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Purdue, USDA Use Nanoparticles To Fight Food Pathogens

by Editor1 last modified December 08, 2010 - 13:20

A Purdue University research team, supported by the U.S. Department of Agriculture, is using nanoparticles to extend the shelf life of a variety of foods by improving the effectiveness and delivery of a powerful anti-microbial.

Purdue, USDA Use Nanoparticles To Fight Food Pathogens

Nanoparticles are proving effective in extending efficacy of nisin to combat Listeria in meats, dairy and vegetables

Yuan Yao, an assistant professor of food science at Purdue, work led to the creation of several forms of a nanoparticle that can attract, stabilize and preserve nisin, a food-based antimicrobial peptide that combats foodborne pathogens.

Yao’s nanoparticles are proven in the lab to extend nisin’s effectiveness up to three weeks for combating Listeria monocytogenes, a pathogen that can be infect meats, dairy and vegetables that can be particularly dangerous to those with weakened immune systems.

"People have been using nisin for a number of years, but the problem has been that it is depleted quickly in a food system," said Arun Bhunia, Yao’s co-researcher and also a food science professor at Purdue. "This nanoparticle is an improved way to deliver the antimicrobial properties of nisin for extended use."

Controlling Listeria at deli counters is especially problematic because meat is continually being opened, cut and stored, which gives Listeria many chances to contaminate the food. To date, nisin has been effective at inhibiting Listeria only for a few days. The work at Pursue looks to extend that protection by 6-7 times longer.

Inside the Purdue Team's Two Strategies for
Using Nanoparticles to Combat Foodborne Illness
Yao’s work used two strategies to attract nisin to the phytoglycogen nanopoarticles. "Both strategies may work together to allow nanoparticles to attract and stabilize nisin," Yao said, "This could substantially reduce the depletion of nisin in various systems."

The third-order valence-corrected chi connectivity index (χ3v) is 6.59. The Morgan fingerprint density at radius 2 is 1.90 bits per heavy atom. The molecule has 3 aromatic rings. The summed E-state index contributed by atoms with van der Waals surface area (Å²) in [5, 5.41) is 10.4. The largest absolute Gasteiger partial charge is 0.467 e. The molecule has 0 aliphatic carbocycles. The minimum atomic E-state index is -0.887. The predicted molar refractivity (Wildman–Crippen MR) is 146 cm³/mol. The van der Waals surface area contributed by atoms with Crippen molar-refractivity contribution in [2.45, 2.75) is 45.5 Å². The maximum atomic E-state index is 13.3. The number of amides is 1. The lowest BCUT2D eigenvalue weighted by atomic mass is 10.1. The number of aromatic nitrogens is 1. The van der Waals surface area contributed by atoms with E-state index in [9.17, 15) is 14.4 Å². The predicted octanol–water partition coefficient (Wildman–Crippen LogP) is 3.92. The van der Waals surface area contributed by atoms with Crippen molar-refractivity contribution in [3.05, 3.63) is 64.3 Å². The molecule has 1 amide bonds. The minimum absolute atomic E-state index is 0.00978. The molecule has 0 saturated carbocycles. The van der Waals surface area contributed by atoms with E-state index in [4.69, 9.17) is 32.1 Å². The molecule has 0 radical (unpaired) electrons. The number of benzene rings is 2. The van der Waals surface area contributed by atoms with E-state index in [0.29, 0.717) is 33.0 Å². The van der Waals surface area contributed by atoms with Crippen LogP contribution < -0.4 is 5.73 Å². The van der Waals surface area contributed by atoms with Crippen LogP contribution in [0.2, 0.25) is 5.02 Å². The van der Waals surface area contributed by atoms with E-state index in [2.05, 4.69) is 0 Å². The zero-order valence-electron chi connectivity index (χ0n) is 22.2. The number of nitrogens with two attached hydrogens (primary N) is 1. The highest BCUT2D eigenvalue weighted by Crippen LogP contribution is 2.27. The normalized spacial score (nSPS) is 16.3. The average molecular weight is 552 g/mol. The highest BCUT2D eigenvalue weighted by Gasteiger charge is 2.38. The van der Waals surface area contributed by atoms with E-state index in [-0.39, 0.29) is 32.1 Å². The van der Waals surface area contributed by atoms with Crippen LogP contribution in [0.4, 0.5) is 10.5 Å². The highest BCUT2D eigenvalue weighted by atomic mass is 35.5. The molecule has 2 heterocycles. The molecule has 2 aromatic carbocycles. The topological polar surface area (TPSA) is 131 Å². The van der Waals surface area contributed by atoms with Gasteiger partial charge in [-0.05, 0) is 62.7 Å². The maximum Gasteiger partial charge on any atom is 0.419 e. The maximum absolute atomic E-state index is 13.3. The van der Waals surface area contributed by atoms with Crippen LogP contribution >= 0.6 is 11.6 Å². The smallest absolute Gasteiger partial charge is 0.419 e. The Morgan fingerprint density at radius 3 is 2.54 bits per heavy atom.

First, he negatively charged the surface of the nanoparticle and used electrostatic activity to attract the positively charged nisin molecules.

Second, he created a partially hydrophobic (water-repellant) condition for the nanoparticle and nisin molecules, causing them to attract one another and interact.

For practical use, Yao said a solution containing the nanoparticles and free nisin could be sprayed onto foods or included in packaging. The solution requires a balance of free nisin and nisin on the nanoparticles, he explained. Using a model, Yao said a sufficient amount of nisin to combat Listeria could be preserved for up to 21 days.

"When you reduce the amount of free nisin, it will trigger a release of more nisin from the nanoparticles to re-establish the equilibrium," Yao said. "There will be a substantial amount of nisin preserved to counteract the Listeria."

Yao and his colleagues are working on using other food-based antimicrobial peptides and nano-constructs to combat Listeria other foodborne pathogens such as E. coli O157:H7 and salmonella. The U.S. Department of Agriculture and the National Science Foundation funded their research

The work is published in Journal of Controlled Release as “Designing Carbohydrate Nanoparticles for Prolonged Efficacy of Antimicrobial Peptide,” co-authored by Yao and Bhunia.

The paper describes how carbohydrate nanoparticles were created to prolong the efficacy of antimicrobial peptide against pathogens. Nisin and Listeria monocytogenes were used as the peptide and pathogen models, respectively, and phytoglycogen-based nanoparticles were developed as carriers of nisin.

In the experiment, phytoglycogen from su1 mutant maize was subjected to amylolysis as well as subsequent succinate or octenyl succinate substitutions. The goal was to minimize the loss of peptide during storage and meanwhile realize an effective release in the presence of bacteria.